Shinde pointed out that, in the north, Baddi and Paonta Sahib in Himachal Pradesh is a hub for major pharmaceuticals manufacturers in India.

"These places offer good scope for clients seeking end-to-end logistics solutions for their APIs and finished goods in these regions," he said.

While in the East, he said that Siliguri, now, is known as a gateway of Northeast India & is emerging as a newly developing area for pharma business.

"Many pharma clients are now focusing on their logistics solutions in this region," he noted.

In the South, Shinde points out that many of the pharma companies already have their presence in this region and Snowman will focus on the possibilities of additional business in this region.

"Mumbai being the heart of many pharma companies' corporate offices, we will focus on the possibilities of adding more pharma clients, especially those clients who are seeking end-to-end organised logistic solutions. Being one of the leading players in cold chain logistics in India, we will focus on the growth of our pharma vertical," he added.

Srinivas informed that Savills India expects an uptick in investment activity for the pharma industry from real estate and private equity funds in rental yielding assets, joint venture deals, debt funding and development management.

"States such as Gujarat, Maharashtra, Andhra Pradesh, Telangana, Tamil Nadu, Goa, Karnataka, Punjab, Delhi-NCR are likely to attract sizable investments for land acquisitions to set up production facilities, R&D bases and other built-to-suit, plug and play facilities," he said.

Pharma manufacturers
Pharmaceutical manufacturers being the clients for logistics companies, it is important to understand their motives and new trends emerging in their production plants.

Srinivas notes that, at present, pharma companies are stressing logistics companies for adoption of at least five qualities.

These are improvement of supply chain efficiency and lowering overall cost, quality and regulatory compliance on supply chain, adoption of Internet of Medical Things (IoMT) for efficient supply chain control, trusty logistics partnerships for timely and safe delivery of drugs/pharma produce and increased use of RFID technologies for better operations.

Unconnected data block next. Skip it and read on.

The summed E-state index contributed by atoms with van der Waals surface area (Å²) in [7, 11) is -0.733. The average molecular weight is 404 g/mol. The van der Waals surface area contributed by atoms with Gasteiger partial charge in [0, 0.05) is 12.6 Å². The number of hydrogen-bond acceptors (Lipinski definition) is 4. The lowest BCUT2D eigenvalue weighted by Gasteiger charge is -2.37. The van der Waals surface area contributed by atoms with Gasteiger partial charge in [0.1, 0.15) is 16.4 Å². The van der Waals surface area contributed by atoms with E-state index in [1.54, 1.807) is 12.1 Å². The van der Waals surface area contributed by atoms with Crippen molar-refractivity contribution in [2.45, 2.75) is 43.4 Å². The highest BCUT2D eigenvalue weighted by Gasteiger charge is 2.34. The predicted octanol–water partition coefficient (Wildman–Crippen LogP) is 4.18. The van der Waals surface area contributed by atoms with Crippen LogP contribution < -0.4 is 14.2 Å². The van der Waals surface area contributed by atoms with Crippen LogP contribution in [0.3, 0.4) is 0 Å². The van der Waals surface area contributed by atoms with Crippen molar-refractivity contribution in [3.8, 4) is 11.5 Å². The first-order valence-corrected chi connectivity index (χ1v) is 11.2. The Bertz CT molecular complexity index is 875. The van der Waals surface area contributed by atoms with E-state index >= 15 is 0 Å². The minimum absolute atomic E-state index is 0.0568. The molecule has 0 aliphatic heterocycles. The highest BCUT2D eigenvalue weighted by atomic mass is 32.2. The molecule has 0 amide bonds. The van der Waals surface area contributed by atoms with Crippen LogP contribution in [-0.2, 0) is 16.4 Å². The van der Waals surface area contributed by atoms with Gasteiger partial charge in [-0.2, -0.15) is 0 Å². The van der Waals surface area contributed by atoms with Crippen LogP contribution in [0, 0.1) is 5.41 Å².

On the same line, Sharma noted that quality, visibility and safety of the cargo are some of the prime factors that influence pharmaceutical manufacturers while choosing their supply chain partners.

"The cold chain logistics in India has come a long way in the last 5-6 years and today high-quality infrastructure on storage and fleet is available largely across most parts of the country. However, this does not essentially resolve the supply chain issues of pharma companies as their requirements are not available off the shelf and need a lot of customisation from a compliance perspective under the FDA guidelines. Hence, large players are looking at customised storage and distribution solutions that shall integrate all their requirements under one facility with requisite licensing approvals," he said.

About his thoughts on the future, Shinde noted that there is an immense opportunity for the cold chain logistics industry to ramp up functions, increase transport facilities, open more warehouses that can handle big loads of temp-controlled medicines, raw materials, and devices.

"India's dependence on imports of many key starting materials (KSM), intermediates, and APIs has increased because of the low-cost advantage enjoyed by foreign manufacturers, especially those operating in China. Companies are looking for end-to-end solutions for their business in India. They expect to have the best infrastructure with innovative technology, providing them cost-effective logistics solutions for the smooth functioning of their operations in India," he said.

Guha informed that CriticaLog has been a logistics partner of global healthcare organizations, to move critical radioactive shipments required for medical equipment across tertiary and quaternary care hospitals across the country.

"We move high-value precious consignments directly to the customer's doorstep, by ensuring the highest level of safety, security and following the social distancing norms," he said.

This story was originally published in Indian Transport & Logistics News' May - June 2021 issue.

Libin Chacko Kurian

Libin Chacko Kurian

Principal Correspondent at STAT Media Group, he has six years of experience in business journalism covering food & beverage, nutraceuticals and now logistics. His current passion is to understand the nuances of global supply chains and their current turmoil. Outside work, he is also interested in philosophy, history, birding and travelling. Mail him: libin@statmediagroup.com